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Foreigners evacuated from Liberian capital

Refugees pour into Monrovia to escape rebels

French troops defend a group of evacuees inside the EU compund in Monrovia.
French troops defend a group of evacuees inside the EU compund in Monrovia.

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The airlift begins as rebels attack. CNN's Jeff Koinange reports (June 9)
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MONROVIA, Liberia (CNN) -- U.S. and French Special Forces evacuated non-Liberian nationals from the country's capital as rebels intent on overthrowing President Charles Taylor pounded the city with mortar fire.

Nearly 500 people, including about 100 Americans, were evacuated Monday by French helicopters from the U.S. Embassy and a European Union compound to a French ship off the Liberian coast. The ship will take the evacuees to Abidjan in neighboring Ivory Coast.

Representatives of humanitarian and aid agencies complained that they had been forced to shut down operations because of the danger.

Thousands of refugees fleeing the fighting continued to pour into Monrovia as night fell Monday. Many brought reports of rebels torturing and killing residents in the countryside.

More than 12,000 displaced Liberians crowded into the city's football stadium Monday evening, where 5,000 had been Sunday night and where water and food are not available.

Heavy mortar fire could be heard five miles outside the city Monday night as government forces engaged the advancing rebels.

Over the weekend, rebels crossed a strategic bridge and entered the city, but Liberian troops pushed them back.

The rebels have given Taylor 72 hours to vacate the presidency. Taylor has said he is willing to step down, but not at gunpoint.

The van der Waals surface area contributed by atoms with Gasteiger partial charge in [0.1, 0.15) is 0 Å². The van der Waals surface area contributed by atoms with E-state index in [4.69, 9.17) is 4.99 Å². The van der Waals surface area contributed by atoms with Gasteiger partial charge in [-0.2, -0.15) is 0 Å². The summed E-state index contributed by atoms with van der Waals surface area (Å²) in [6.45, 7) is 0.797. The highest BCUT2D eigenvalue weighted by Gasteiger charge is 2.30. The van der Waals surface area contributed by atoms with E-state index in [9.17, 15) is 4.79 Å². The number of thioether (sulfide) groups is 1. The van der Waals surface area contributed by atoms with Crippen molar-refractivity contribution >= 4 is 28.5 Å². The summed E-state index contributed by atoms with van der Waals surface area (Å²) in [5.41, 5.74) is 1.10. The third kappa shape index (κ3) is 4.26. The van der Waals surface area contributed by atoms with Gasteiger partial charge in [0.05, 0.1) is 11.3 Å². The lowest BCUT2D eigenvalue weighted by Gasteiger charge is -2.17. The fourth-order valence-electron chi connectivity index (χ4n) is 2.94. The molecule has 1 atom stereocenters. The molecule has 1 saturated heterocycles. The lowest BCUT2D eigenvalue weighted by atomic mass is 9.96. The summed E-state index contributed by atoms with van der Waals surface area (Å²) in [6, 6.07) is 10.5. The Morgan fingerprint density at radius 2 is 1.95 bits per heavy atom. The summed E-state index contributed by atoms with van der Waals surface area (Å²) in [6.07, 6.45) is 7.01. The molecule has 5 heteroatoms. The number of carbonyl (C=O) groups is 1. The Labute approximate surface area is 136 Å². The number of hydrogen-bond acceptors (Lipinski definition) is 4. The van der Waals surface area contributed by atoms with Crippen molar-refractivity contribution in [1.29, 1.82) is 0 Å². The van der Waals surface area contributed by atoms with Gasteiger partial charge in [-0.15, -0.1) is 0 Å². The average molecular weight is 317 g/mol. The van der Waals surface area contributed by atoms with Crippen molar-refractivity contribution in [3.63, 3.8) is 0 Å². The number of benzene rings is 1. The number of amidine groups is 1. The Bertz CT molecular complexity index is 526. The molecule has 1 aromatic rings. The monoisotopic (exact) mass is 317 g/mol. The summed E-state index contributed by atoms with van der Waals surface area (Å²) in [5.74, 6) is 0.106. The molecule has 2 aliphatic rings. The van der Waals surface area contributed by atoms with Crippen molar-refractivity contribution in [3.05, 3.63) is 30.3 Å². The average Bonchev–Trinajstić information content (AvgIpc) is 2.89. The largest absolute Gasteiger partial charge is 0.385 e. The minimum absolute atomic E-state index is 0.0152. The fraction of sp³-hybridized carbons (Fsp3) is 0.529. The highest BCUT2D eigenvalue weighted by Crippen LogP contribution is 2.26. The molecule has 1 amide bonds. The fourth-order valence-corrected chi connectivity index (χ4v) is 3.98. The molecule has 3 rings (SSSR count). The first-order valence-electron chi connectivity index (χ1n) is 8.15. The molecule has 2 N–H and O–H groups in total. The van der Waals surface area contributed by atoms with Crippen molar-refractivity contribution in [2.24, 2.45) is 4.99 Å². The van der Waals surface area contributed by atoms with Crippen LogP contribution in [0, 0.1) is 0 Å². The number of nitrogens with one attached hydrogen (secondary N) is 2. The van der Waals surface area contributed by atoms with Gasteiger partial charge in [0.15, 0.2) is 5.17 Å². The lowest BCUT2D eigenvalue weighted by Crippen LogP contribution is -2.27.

Peace talks between Taylor's government and the rebels are under way in Ghana, but so far, negotiators have not been able to agree on a cease-fire.

Taylor was seen driving himself around the city Monday evening in an effort to assure Liberians that he is literally in the driver's seat as the rebels try to advance into the capital.

U.N. says child soldiers fighting

The fighting prompted U.N. Secretary-General Kofi Annan to hold an emergency meeting of the Security Council on Monday.

Annan issued a statement saying he is "alarmed at the severe impact which intensified fighting between rebels and government forces in Liberia is having" on Monrovia's 1 million inhabitants.

The clashes have caused the estimated 100,000 displaced people living in camps on Monrovia's western outskirts to flee, Annan added.

Russian Ambassador Sergei Lavrov said the closed Security Council meeting had called for an immediate end to hostilities and the chance for the peace talks to proceed.

"I was authorized to say we are deeply concerned about the developments in Liberia," Lavrov said. "We appeal to the international community to provide humanitarian assistance."

The Security Council also reminded the warring parties of their responsibilities under the Geneva Conventions.

UNICEF expressed concern Monday about children caught up in the war. The United Nations said child soldiers are at the forefront of the fighting.

The 29 international U.N. staff members were among those ferried out of the country to the French ship.

An indictment against Taylor, issued by a U.N. war crimes tribunal in Sierra Leone, was unsealed last week when Taylor was in Ghana for the peace talks. He returned home, saying he had to defend his people from the rebel advance.

The peace talks between rebels and government officials are expected to begin formally Wednesday with the arrival of one rebel group contingent, according to the United Nations. Annan has a representative at those talks.

-- From CNN Lagos bureau chief Jeff Koinange and senior U.N. correspondent Richard Roth.

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